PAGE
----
Precarity and Shore is a photographic study of the tide on two shorelines and a meditation on an impending flood. It was made on a narrow peninsula in the Pacific Ocean. Beside the peninsula is a bay where the tide rises up to nearly touch roads and homes.

I photographed both shores of the peninsula: a saltmarsh on the bay and a drainwater creek running into the ocean, from the same vantage points near dawn and at dusk each day of May 2022. In doing this I observed how shifts of the tide’s cycle met with weather and light as the sun shifted through the month. These patterns were further complicated by the ways my relation to the space shifted over time, affecting the shapes the shores took in these images.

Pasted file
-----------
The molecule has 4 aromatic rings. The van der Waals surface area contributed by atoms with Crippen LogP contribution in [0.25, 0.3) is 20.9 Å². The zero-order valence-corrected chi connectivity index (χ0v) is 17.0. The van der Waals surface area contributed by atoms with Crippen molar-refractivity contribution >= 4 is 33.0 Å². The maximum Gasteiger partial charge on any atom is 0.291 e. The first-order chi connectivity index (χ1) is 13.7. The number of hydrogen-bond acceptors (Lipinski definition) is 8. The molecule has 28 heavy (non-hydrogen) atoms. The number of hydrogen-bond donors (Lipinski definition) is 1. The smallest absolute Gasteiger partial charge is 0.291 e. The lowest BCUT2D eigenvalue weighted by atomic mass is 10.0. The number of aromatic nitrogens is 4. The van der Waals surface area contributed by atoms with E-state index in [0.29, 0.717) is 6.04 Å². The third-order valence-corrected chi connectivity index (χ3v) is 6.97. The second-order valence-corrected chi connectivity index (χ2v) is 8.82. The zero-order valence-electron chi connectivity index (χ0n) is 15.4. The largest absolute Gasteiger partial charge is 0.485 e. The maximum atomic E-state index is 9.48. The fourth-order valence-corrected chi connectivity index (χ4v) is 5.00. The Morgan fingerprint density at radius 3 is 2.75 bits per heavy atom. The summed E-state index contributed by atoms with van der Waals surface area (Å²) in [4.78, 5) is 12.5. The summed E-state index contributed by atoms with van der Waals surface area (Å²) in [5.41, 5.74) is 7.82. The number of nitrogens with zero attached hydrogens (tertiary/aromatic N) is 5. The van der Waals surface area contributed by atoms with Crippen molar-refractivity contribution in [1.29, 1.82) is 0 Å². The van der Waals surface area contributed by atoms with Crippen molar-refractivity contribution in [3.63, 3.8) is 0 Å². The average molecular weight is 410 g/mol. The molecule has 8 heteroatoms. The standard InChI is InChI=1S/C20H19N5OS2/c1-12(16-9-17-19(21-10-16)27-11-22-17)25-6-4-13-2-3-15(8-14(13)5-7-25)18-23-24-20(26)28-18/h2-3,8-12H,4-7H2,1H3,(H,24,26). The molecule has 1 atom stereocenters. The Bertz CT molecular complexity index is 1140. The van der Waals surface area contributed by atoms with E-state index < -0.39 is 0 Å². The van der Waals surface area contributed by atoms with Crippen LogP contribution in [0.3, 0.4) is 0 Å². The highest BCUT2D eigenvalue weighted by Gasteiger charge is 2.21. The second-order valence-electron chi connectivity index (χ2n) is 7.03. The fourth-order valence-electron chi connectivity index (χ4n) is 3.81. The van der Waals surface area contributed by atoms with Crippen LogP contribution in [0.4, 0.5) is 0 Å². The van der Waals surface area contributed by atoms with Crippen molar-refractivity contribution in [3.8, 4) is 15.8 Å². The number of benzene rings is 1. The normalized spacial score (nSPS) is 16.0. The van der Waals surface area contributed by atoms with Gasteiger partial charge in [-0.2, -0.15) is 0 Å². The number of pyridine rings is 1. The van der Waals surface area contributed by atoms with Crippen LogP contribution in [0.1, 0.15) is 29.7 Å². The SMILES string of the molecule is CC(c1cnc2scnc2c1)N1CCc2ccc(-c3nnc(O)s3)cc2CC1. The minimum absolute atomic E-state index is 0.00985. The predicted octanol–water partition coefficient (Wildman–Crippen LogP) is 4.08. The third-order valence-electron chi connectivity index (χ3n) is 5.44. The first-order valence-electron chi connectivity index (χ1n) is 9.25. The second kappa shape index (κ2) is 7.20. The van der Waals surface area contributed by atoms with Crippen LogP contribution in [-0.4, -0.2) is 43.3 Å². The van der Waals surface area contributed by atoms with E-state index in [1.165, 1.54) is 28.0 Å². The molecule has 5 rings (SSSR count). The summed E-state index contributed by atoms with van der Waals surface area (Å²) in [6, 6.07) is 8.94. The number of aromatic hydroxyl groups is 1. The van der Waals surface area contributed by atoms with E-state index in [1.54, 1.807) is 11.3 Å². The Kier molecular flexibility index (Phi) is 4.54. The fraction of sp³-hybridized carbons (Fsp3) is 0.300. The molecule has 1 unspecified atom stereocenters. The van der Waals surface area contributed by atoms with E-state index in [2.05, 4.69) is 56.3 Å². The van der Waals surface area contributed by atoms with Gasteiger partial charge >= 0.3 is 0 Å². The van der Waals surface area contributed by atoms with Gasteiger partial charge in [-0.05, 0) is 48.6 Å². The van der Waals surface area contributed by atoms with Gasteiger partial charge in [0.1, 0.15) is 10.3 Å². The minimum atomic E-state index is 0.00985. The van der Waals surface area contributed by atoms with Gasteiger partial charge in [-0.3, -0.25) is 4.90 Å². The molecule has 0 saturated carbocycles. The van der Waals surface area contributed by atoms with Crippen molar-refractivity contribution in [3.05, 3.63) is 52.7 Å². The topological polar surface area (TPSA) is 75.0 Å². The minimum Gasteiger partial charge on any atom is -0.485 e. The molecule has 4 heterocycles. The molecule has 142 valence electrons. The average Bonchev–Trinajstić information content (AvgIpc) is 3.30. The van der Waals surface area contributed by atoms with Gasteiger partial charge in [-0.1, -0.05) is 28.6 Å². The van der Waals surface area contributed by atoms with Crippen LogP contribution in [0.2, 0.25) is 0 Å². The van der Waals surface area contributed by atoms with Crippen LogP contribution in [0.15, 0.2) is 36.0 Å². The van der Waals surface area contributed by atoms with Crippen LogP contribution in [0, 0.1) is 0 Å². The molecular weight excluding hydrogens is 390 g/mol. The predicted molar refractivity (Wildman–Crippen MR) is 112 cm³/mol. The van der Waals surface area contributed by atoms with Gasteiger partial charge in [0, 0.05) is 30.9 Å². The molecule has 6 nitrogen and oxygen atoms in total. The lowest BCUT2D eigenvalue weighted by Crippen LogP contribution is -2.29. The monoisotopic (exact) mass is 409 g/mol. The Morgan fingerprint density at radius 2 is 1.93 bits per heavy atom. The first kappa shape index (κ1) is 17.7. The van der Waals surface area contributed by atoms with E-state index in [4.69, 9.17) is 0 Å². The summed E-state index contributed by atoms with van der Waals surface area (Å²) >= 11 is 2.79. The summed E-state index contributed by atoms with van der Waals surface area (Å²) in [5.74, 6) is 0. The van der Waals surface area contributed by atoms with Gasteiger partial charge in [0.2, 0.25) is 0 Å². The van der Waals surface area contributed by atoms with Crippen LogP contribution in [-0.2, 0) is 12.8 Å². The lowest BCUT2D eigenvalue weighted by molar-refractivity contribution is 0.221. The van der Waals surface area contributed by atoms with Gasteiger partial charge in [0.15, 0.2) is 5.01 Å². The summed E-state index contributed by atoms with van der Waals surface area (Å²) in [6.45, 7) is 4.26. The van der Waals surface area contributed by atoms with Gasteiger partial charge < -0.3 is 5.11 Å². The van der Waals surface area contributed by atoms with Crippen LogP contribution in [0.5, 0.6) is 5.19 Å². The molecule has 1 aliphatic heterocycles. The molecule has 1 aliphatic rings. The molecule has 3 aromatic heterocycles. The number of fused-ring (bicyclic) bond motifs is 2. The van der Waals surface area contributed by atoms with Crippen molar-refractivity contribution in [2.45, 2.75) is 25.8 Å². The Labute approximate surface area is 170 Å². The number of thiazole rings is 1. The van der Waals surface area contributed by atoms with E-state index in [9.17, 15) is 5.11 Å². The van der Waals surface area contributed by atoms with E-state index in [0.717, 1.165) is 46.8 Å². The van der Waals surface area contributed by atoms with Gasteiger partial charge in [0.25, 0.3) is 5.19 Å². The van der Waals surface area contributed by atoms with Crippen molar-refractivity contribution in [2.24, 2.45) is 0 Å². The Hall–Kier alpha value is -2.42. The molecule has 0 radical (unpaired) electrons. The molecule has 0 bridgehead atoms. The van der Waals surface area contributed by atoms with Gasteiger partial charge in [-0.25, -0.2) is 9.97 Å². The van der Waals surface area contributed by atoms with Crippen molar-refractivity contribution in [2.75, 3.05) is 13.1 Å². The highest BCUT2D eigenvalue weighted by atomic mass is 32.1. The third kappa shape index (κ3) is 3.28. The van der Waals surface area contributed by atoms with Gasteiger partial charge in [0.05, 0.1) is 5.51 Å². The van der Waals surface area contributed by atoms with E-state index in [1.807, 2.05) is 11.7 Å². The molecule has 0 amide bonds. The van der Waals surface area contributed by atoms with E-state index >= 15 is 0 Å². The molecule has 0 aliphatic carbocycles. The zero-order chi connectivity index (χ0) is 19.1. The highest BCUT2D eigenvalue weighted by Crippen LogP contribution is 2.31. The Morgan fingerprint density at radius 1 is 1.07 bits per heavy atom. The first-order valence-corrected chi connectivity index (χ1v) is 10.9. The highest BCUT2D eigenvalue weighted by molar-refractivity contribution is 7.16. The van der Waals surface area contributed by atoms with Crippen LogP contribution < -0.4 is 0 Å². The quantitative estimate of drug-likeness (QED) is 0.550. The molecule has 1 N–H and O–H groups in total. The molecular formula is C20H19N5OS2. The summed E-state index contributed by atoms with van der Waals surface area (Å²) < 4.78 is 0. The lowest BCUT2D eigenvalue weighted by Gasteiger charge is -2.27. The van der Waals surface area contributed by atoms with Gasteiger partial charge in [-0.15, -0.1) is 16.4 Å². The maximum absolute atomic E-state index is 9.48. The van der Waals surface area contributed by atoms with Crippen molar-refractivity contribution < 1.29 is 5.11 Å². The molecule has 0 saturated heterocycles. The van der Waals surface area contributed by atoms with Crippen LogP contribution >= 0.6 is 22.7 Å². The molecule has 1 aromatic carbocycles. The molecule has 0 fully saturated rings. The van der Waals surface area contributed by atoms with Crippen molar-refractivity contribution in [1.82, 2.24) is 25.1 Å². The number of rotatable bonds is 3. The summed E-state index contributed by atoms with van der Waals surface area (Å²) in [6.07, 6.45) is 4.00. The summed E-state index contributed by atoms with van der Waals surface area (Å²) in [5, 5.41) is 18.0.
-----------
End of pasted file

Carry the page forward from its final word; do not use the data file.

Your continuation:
In photographing the tide and the life around it, the tide became metanymous with future sea-level rise. It became impossible to study the tide without imagining water rising further to swallow the peninsula. In this sense, the images dwell both in the particularities of the shores each day, and in anxiety called up by the water.